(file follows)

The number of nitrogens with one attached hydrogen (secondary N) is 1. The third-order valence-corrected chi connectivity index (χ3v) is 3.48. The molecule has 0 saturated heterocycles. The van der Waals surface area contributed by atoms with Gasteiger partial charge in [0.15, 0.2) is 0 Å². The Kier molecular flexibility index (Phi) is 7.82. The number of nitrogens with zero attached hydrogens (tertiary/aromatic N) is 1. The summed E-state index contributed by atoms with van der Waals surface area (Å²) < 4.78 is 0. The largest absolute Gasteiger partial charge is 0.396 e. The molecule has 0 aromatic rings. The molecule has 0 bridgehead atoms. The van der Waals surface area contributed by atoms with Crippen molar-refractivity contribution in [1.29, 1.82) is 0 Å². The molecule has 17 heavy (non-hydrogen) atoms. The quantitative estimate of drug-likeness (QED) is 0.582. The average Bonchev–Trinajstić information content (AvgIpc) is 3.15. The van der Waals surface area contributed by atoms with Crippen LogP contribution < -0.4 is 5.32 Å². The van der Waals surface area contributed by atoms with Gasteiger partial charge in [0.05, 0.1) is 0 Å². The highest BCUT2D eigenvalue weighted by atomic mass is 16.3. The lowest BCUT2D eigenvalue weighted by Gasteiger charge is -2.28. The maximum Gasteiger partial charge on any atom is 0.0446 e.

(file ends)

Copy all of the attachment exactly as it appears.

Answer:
The number of nitrogens with one attached hydrogen (secondary N) is 1. The third-order valence-corrected chi connectivity index (χ3v) is 3.48. The molecule has 0 saturated heterocycles. The van der Waals surface area contributed by atoms with Gasteiger partial charge in [0.15, 0.2) is 0 Å². The Kier molecular flexibility index (Phi) is 7.82. The number of nitrogens with zero attached hydrogens (tertiary/aromatic N) is 1. The summed E-state index contributed by atoms with van der Waals surface area (Å²) < 4.78 is 0. The largest absolute Gasteiger partial charge is 0.396 e. The molecule has 0 aromatic rings. The molecule has 0 bridgehead atoms. The van der Waals surface area contributed by atoms with Crippen molar-refractivity contribution in [1.29, 1.82) is 0 Å². The molecule has 17 heavy (non-hydrogen) atoms. The quantitative estimate of drug-likeness (QED) is 0.582. The average Bonchev–Trinajstić information content (AvgIpc) is 3.15. The van der Waals surface area contributed by atoms with Crippen LogP contribution < -0.4 is 5.32 Å². The van der Waals surface area contributed by atoms with Gasteiger partial charge in [0.05, 0.1) is 0 Å². The highest BCUT2D eigenvalue weighted by atomic mass is 16.3. The lowest BCUT2D eigenvalue weighted by Gasteiger charge is -2.28. The maximum Gasteiger partial charge on any atom is 0.0446 e.